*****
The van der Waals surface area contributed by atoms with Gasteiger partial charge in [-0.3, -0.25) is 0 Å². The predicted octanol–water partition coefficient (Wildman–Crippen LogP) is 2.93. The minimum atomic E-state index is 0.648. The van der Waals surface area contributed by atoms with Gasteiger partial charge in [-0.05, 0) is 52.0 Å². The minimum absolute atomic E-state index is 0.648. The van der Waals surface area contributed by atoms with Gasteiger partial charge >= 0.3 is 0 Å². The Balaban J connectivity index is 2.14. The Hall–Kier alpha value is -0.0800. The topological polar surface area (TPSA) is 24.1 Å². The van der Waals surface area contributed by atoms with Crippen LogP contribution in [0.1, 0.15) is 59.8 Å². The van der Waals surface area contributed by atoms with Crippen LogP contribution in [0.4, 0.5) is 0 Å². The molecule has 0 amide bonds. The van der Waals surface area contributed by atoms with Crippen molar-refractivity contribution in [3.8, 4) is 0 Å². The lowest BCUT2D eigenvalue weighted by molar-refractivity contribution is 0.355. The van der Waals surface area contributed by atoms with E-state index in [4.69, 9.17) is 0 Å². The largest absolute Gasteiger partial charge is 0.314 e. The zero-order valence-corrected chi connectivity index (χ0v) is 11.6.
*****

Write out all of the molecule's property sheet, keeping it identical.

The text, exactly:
The van der Waals surface area contributed by atoms with Gasteiger partial charge in [-0.3, -0.25) is 0 Å². The predicted octanol–water partition coefficient (Wildman–Crippen LogP) is 2.93. The minimum atomic E-state index is 0.648. The van der Waals surface area contributed by atoms with Gasteiger partial charge in [-0.05, 0) is 52.0 Å². The minimum absolute atomic E-state index is 0.648. The van der Waals surface area contributed by atoms with Gasteiger partial charge >= 0.3 is 0 Å². The Balaban J connectivity index is 2.14. The Hall–Kier alpha value is -0.0800. The topological polar surface area (TPSA) is 24.1 Å². The van der Waals surface area contributed by atoms with Crippen LogP contribution in [0.1, 0.15) is 59.8 Å². The van der Waals surface area contributed by atoms with Crippen LogP contribution in [0.4, 0.5) is 0 Å². The molecule has 0 amide bonds. The van der Waals surface area contributed by atoms with Crippen molar-refractivity contribution in [3.8, 4) is 0 Å². The lowest BCUT2D eigenvalue weighted by molar-refractivity contribution is 0.355. The van der Waals surface area contributed by atoms with E-state index in [4.69, 9.17) is 0 Å². The largest absolute Gasteiger partial charge is 0.314 e. The zero-order valence-corrected chi connectivity index (χ0v) is 11.6.